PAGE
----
We noticed this issue a couple of years ago and developed Subject hierarchy module to address this. Now Subject hierarchy is available as the first tab in Data module.

Subject hierarchy shows all displayable data in the scene and you can perform all basic operations (show/hide in all views, delete, rename, apply transform, etc.) without switching modules. Novice users don’t even need to know about any other modules.

When you want to edit properties of a node, you can right-click on it and select Edit properties. This takes you to the module appropriate for editing the selected node and it also selects that node as active node in the GUI. The user does not need to know which module is for editing a particular node type or select the active node manually.

I think what we miss is better promotion of the Subject hierarchy. We should advertise it much more in tutorials and make it easier to find when using the application. For example, when after the first data set is loaded (but at least when DICOM loading is completed), we should automatically switch to Data module.


Yes, I agree. I think the Data Module should be default opening tab instead of Welcome. That’s what I do when I train new users; the first thing I show them is how to make the Data module as the default one.

While subject hierarchy is an improvement, it still doesn’t resolve the some of the issues. E.g., I can’t control the volume rendering from subject hierarchy. When I click the eye icon, it simply removes it from the slice view, whereas my expectation as a novice would have been to disable/enable the 3D rendering as well. Or at least in my version of subject hierarchy (r27534), there is nothing indicating an option for volume rendering.

That’s what mean in the ‘simple mode’ (or whatever we want to call) everything needs to be tied together much more cohesively.

I fully agree. But at the same time we want to keep Slicer a swiss army knife because it’s so versatile that advanced users and “smart” people (who can find things in the wiki and discourse answers) can do almost anything they might want to do with their medical data.
What I was thinking about for example is to have a slicelet just for segmentation. So we wouldn’t have simple mode and advanced mode (which I think would open a can of worms and would be very hard to maintain and also we’d need to re-train existing users), but there would be simple custom apps for the most typical use cases.


This statement is not true as it is. There is a way to control volume rendering from SH, but it’s hard to find (right-click the eye icon and another kind of context menu shows up).

I know that SH could be and should be simpler. However, there are mechanisms in Slicer that prevent this currently. For example the fact that 2D volume display works in a completely different way from any other show/hide. Along the same line, regular show/hide of “3D” data (i.e. anything other than volumes) shows/hides it in 3D (DisplayNode::SetVisibility), and there is a quite de-coupled mechanism for 2D visibility for these data objects (SetSliceIntersectionVisibility). This second issue I tried to address by calling both when you click the eye in SH. But I haven’t figured out a good way for volumes. If somebody has a good idea to unify these concepts, it would be great.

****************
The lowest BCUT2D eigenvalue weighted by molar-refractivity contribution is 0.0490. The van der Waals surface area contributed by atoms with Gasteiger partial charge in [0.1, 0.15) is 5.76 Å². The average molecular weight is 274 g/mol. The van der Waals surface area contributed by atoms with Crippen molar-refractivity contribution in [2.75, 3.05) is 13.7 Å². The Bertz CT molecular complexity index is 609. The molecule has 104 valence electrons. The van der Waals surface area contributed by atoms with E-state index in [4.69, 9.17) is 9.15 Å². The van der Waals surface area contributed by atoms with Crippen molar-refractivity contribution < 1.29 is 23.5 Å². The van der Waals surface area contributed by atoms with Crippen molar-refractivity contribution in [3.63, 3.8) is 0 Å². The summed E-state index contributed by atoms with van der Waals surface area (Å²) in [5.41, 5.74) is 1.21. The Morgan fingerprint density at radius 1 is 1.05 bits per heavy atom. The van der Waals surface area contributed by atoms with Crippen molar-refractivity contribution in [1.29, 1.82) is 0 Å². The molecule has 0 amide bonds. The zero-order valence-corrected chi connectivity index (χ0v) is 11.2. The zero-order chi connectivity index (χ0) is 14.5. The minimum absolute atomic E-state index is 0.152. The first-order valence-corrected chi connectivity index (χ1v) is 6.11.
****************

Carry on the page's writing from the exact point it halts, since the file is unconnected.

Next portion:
Showing the volume in 3D by default might be a good idea, but the problem with that one is that usually a “raw” volume rendering shows up as a gray cube, and it would do more harm than good in my opinion. Maybe if we had a really stable automatic volume property setter…

@cpinter. Thanks for the pointer. I never knew it existed! Making that more prominent would be more helpful.

I don’t think volume rendering coming like a box is necessarily a bad thing. At least it shows people that they are making progress. The challenge I have seen with the new users is that they can’t find the place to modify the transfer function (because Scalar Opacity Mapping tab is collapsed by default).

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Yes we have ideas for that but none as good that we’d just go for it. The best idea so far is that we separate 2D and 3D visibility into two columns. Wouldn’t be hard to do either. But in general a consensus would be necessary. Unfortunately I cannot go to Las Palmas this time, but continuing this discussion there (including the rest of it, about simple mode and slicelets etc.) and reaching a decision would be really great.